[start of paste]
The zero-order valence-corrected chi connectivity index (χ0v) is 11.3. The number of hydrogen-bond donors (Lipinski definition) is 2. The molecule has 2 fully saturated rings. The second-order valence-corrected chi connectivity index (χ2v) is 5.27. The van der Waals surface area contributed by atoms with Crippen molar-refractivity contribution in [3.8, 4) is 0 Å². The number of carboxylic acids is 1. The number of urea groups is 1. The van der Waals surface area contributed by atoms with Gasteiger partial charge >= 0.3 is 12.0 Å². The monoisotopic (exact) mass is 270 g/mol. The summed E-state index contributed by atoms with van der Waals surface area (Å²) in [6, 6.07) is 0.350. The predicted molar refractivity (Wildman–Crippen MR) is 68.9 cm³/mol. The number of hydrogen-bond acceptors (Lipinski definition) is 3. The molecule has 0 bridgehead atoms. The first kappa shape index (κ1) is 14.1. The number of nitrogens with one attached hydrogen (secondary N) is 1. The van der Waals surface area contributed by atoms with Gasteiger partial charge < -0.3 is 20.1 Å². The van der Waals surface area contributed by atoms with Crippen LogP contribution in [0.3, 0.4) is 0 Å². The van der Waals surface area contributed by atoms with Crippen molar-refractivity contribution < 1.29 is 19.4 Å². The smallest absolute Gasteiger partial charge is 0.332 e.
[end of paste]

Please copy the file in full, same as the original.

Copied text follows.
The zero-order valence-corrected chi connectivity index (χ0v) is 11.3. The number of hydrogen-bond donors (Lipinski definition) is 2. The molecule has 2 fully saturated rings. The second-order valence-corrected chi connectivity index (χ2v) is 5.27. The van der Waals surface area contributed by atoms with Crippen molar-refractivity contribution in [3.8, 4) is 0 Å². The number of carboxylic acids is 1. The number of urea groups is 1. The van der Waals surface area contributed by atoms with Gasteiger partial charge >= 0.3 is 12.0 Å². The monoisotopic (exact) mass is 270 g/mol. The summed E-state index contributed by atoms with van der Waals surface area (Å²) in [6, 6.07) is 0.350. The predicted molar refractivity (Wildman–Crippen MR) is 68.9 cm³/mol. The number of hydrogen-bond acceptors (Lipinski definition) is 3. The molecule has 0 bridgehead atoms. The first kappa shape index (κ1) is 14.1. The number of nitrogens with one attached hydrogen (secondary N) is 1. The van der Waals surface area contributed by atoms with Gasteiger partial charge < -0.3 is 20.1 Å². The van der Waals surface area contributed by atoms with Crippen LogP contribution in [0.3, 0.4) is 0 Å². The van der Waals surface area contributed by atoms with Crippen molar-refractivity contribution < 1.29 is 19.4 Å². The smallest absolute Gasteiger partial charge is 0.332 e.